125. These restrictions only apply to WPBSA tournaments. WPBSA says they are justified because the BBC, in particular, insists that no more than 2 logos may be worn by any player at a match which it broadcasts. ITV and Sky take the same position, though it is not expressly provided for in their contracts. Mr Shepherd attacked this justification on a number of different bases. First he said that a "self-imposed" restriction in a contract with a third party could not justify an anti-competitive provision. In support of this he sought to show that WPBSA could and should have negotiated for the right for players to wear more than 2 logos in the BBC contract. For reasons which I have already given (paragraph 79 above), I reject this submission on the facts. It follows that to describe the restriction as "self-imposed" is an unnatural use of language. Of course WPBSA need not have contracted with the BBC at all, but no-one would, could or did suggest that, if this really was a non-negotiable point for the BBC, WPBSA should have refused to contract with the BBC at all. Clearly this restriction is one which it was right, in the circumstances, for WPBSA to accept in the interests of securing the huge benefit of the BBC's broadcasting contract.

  126. Then Mr Shepherd criticised the rule on the basis that it would have been possible to impose it as a condition of entry to tournaments, if and insofar as the circumstances of the particular tournament made it necessary. As to that, the evidence of Mr Barwick and Mr Moody satisfies me that all three of WPBSA's broadcasters take the same position about the number of logos. Thus all WPBSA tournaments held in the UK that are televised would have to be subject to the rule. I had no evidence about the interests and concerns of those who offer or enter into sponsorship contracts, but I would be surprised if such businesses would be particularly interested in being able to have their logo worn only at WPBSA events which are not televised. In those circumstances it seems to me that it is entirely reasonable for WPBSA to impose this restriction as a general rule.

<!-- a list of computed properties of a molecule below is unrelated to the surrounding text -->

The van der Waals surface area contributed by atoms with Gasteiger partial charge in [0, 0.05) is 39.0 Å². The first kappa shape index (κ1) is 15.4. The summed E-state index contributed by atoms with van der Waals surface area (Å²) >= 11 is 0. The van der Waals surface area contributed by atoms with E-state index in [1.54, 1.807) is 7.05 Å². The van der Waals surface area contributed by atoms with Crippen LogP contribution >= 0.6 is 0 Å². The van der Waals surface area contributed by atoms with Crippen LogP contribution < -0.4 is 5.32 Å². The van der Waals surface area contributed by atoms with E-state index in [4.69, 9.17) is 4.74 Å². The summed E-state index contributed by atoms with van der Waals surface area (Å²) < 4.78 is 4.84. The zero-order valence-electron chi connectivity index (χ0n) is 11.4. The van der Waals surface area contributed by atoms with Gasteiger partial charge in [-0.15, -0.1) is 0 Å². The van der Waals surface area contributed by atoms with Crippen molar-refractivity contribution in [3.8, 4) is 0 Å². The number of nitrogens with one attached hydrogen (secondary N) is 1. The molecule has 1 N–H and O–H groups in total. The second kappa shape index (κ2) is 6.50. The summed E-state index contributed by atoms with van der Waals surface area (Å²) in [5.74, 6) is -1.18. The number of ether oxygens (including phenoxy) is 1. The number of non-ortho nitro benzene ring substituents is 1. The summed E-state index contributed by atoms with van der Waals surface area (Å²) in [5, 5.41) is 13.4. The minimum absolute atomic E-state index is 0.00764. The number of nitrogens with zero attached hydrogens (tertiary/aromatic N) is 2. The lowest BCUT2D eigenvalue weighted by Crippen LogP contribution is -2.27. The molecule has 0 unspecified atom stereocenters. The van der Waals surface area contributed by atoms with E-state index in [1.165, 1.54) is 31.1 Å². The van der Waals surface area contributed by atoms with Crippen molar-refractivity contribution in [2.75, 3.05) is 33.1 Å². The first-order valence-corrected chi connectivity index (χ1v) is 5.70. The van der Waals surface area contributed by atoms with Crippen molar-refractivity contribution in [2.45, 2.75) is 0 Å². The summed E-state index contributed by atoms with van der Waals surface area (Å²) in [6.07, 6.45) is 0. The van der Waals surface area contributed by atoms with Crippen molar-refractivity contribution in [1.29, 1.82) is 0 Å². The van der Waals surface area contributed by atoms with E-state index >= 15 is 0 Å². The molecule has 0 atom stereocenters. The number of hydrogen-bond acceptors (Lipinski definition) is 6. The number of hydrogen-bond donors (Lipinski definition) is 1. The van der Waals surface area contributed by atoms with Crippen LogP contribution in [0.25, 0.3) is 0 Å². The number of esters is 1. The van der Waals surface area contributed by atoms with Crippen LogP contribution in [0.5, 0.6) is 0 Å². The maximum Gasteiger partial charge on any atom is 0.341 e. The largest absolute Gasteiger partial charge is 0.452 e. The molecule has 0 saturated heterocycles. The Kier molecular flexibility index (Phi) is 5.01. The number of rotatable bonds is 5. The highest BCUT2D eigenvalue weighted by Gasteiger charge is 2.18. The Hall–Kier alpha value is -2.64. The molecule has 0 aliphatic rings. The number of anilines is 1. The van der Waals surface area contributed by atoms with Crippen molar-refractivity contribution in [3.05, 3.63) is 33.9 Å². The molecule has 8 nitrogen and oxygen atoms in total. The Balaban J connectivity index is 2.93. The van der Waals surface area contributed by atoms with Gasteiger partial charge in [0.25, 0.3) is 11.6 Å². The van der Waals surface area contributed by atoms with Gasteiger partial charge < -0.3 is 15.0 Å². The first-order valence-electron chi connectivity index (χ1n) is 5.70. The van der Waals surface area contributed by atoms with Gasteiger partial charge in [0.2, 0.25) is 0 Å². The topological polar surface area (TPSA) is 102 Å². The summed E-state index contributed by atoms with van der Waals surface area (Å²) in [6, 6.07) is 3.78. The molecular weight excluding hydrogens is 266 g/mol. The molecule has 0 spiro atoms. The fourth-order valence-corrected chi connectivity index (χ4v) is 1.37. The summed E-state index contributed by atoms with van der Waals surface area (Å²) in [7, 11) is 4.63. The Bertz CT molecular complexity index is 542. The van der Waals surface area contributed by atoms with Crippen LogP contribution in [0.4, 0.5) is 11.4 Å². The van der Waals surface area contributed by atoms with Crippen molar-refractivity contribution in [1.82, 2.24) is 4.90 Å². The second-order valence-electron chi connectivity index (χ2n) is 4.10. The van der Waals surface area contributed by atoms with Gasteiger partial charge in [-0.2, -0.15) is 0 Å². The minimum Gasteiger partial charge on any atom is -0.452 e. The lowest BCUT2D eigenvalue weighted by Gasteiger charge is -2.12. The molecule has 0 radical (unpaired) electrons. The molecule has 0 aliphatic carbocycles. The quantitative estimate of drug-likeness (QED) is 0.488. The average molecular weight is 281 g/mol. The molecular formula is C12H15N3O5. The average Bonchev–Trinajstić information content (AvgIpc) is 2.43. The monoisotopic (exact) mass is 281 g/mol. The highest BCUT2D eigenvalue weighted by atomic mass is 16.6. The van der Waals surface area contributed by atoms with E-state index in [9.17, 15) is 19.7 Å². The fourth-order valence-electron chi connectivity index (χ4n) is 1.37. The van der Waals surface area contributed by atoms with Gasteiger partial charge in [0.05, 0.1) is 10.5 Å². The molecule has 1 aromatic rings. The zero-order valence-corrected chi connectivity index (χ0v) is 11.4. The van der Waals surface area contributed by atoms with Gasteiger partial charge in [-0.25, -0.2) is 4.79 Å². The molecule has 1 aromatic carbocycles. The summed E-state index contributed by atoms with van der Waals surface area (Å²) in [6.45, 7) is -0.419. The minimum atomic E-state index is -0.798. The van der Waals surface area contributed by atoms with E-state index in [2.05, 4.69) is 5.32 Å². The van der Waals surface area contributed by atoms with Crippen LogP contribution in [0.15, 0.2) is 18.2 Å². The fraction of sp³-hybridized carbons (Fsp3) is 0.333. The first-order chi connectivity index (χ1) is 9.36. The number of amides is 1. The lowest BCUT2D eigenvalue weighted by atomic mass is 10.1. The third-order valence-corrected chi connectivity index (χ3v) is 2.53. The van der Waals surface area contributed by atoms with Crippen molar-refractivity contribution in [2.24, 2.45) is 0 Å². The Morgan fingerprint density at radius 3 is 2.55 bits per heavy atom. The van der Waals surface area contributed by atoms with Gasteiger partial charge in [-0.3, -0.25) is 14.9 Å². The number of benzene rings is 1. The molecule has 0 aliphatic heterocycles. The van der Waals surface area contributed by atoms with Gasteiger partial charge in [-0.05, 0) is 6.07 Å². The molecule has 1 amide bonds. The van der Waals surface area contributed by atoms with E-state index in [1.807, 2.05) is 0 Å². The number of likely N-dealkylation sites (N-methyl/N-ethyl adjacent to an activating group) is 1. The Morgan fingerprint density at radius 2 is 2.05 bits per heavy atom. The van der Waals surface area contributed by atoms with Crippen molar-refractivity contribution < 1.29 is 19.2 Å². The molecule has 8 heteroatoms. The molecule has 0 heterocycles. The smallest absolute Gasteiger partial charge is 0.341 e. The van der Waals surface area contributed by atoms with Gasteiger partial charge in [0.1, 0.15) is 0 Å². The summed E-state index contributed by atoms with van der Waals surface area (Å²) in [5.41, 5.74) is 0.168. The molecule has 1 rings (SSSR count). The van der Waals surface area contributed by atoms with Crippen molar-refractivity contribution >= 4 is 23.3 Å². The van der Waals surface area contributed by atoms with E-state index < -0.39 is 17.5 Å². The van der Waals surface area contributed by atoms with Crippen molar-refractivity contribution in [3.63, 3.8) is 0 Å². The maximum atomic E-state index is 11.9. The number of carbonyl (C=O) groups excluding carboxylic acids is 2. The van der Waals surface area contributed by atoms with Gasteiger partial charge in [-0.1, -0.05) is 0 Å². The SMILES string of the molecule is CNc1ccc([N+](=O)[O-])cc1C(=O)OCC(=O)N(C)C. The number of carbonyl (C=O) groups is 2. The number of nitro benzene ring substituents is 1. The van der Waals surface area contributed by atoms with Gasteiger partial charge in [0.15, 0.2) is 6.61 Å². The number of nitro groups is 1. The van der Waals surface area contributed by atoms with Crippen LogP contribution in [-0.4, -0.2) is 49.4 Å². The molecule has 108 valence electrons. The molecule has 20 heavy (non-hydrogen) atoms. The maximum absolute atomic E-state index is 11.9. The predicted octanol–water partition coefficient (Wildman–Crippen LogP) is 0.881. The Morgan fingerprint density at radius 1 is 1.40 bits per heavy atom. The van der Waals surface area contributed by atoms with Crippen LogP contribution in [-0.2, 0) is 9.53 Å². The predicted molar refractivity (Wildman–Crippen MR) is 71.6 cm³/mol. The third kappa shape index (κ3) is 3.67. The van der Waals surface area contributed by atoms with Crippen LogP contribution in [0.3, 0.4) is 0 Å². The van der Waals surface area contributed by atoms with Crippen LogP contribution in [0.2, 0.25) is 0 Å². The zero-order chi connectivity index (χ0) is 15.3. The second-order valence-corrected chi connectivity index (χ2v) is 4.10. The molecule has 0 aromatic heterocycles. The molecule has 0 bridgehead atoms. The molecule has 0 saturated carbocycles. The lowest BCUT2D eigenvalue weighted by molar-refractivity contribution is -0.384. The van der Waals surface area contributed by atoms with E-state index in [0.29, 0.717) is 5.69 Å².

127. Mr Shepherd submitted that this rule is void under article 81 and section 2 of the 1998 Act, prohibited under article 82 and section 18, and illegal as a restraint of trade. I reject these submissions. I am prepared to assume that there is a relevant market, because the right or ability of a player to offer to wear a third party's logo is an incident of his ability to provide his services in public by playing in snooker tournaments. Snooker players have only limited opportunities to turn their skill to commercial advantage and this is one. They cannot find ready substitutes. The businesses to whom they offer these rights are of course not limited to (though they include) tournament promoters, and WPBSA is more influential in this area as a regulator than as a buyer of such services itself. Nevertheless, thin though the evidence was on this, I would not reject Mr Shepherd's argument on the basis that there is no relevant market, or that WPBSA does not have market power in it (though I do not think it is dominant in this market, unlike that which is relevant to rule A5).

  128. I do however reject the argument on the basis that the provision is an entirely reasonable one to impose in the circumstances. It does not have either an object or an effect which is anti-competitive. In terms of the restraint of trade doctrine it is no more than is reasonably required in the circumstances, and indeed there is little evidence that it constitutes a real restraint.

  129. Accordingly I will dismiss the claim as regards both versions of rule P.


  130. Rule S is headed Players' interviews / promotional work. Part of it is concerned with pre-tournament publicity, on the part of the defending champion or other players, which WPBSA may require, on 14 days notice, but must pay for. The issue in the case, however, is about publicity and promotion during tournaments in the UK, covered by rule 2, and to an extent also about rule 5. Rule 2 requires Players (i.e. those taking part in a WPBSA tournament) to make themselves available during the tournament for no charge for a number of promotional purposes. (Rule 3 applies similar provisions to overseas tournaments.) One, to which no objection is taken in principle, is for press interviews and conferences, and another, also unobjectionable, is to sign autographs after each match. The others are defined as:

    for promotional work associated with the Tournament;

    for promotional or other work with the Partners (for example attending hospitality events at the Tournaments);

    for promotional work associated with WPBSA or as required pursuant to WPBSA's contracts or agreements with its Partners;

    for promotional work associated with any potential Partners.

  131. "Partner", here, means a third party who has a contract with WPBSA in relation to the tournament or for the exploitation of commercial rights of a tournament, such as broadcasters and sponsors. The player's attendance may be required during the tournament or, if he is knocked out of it, up to the day afterwards.